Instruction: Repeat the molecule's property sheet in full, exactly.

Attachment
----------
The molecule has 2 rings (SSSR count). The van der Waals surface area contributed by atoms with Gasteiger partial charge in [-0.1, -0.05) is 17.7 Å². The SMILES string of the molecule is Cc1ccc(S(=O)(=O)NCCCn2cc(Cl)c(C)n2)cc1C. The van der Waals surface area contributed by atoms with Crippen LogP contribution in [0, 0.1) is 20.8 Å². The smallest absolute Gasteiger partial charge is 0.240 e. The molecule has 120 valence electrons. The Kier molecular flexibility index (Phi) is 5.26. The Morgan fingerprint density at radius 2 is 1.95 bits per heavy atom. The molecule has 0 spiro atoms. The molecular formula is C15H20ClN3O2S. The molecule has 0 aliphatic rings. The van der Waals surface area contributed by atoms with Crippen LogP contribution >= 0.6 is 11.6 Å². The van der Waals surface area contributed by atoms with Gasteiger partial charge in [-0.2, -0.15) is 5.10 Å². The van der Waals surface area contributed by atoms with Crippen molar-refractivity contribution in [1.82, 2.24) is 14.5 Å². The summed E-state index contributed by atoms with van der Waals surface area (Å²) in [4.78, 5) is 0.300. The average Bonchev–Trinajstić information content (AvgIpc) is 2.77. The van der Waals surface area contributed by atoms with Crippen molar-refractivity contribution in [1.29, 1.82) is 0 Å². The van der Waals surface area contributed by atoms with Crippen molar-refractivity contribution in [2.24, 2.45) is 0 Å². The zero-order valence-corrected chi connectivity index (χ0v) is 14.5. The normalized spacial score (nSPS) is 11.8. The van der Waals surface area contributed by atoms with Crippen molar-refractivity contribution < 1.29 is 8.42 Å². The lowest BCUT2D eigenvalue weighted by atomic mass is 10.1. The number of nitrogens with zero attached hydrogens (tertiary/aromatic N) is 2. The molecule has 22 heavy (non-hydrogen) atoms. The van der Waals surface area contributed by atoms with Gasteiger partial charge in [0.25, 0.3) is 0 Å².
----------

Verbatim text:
The molecule has 2 rings (SSSR count). The van der Waals surface area contributed by atoms with Gasteiger partial charge in [-0.1, -0.05) is 17.7 Å². The SMILES string of the molecule is Cc1ccc(S(=O)(=O)NCCCn2cc(Cl)c(C)n2)cc1C. The van der Waals surface area contributed by atoms with Crippen LogP contribution in [0, 0.1) is 20.8 Å². The smallest absolute Gasteiger partial charge is 0.240 e. The molecule has 120 valence electrons. The Kier molecular flexibility index (Phi) is 5.26. The Morgan fingerprint density at radius 2 is 1.95 bits per heavy atom. The molecule has 0 spiro atoms. The molecular formula is C15H20ClN3O2S. The molecule has 0 aliphatic rings. The van der Waals surface area contributed by atoms with Crippen LogP contribution >= 0.6 is 11.6 Å². The van der Waals surface area contributed by atoms with Gasteiger partial charge in [-0.2, -0.15) is 5.10 Å². The van der Waals surface area contributed by atoms with Crippen molar-refractivity contribution in [1.82, 2.24) is 14.5 Å². The summed E-state index contributed by atoms with van der Waals surface area (Å²) in [4.78, 5) is 0.300. The average Bonchev–Trinajstić information content (AvgIpc) is 2.77. The van der Waals surface area contributed by atoms with Crippen molar-refractivity contribution in [1.29, 1.82) is 0 Å². The van der Waals surface area contributed by atoms with Crippen molar-refractivity contribution in [2.24, 2.45) is 0 Å². The zero-order valence-corrected chi connectivity index (χ0v) is 14.5. The normalized spacial score (nSPS) is 11.8. The van der Waals surface area contributed by atoms with Crippen molar-refractivity contribution < 1.29 is 8.42 Å². The lowest BCUT2D eigenvalue weighted by atomic mass is 10.1. The number of nitrogens with zero attached hydrogens (tertiary/aromatic N) is 2. The molecule has 22 heavy (non-hydrogen) atoms. The van der Waals surface area contributed by atoms with Gasteiger partial charge in [0.25, 0.3) is 0 Å².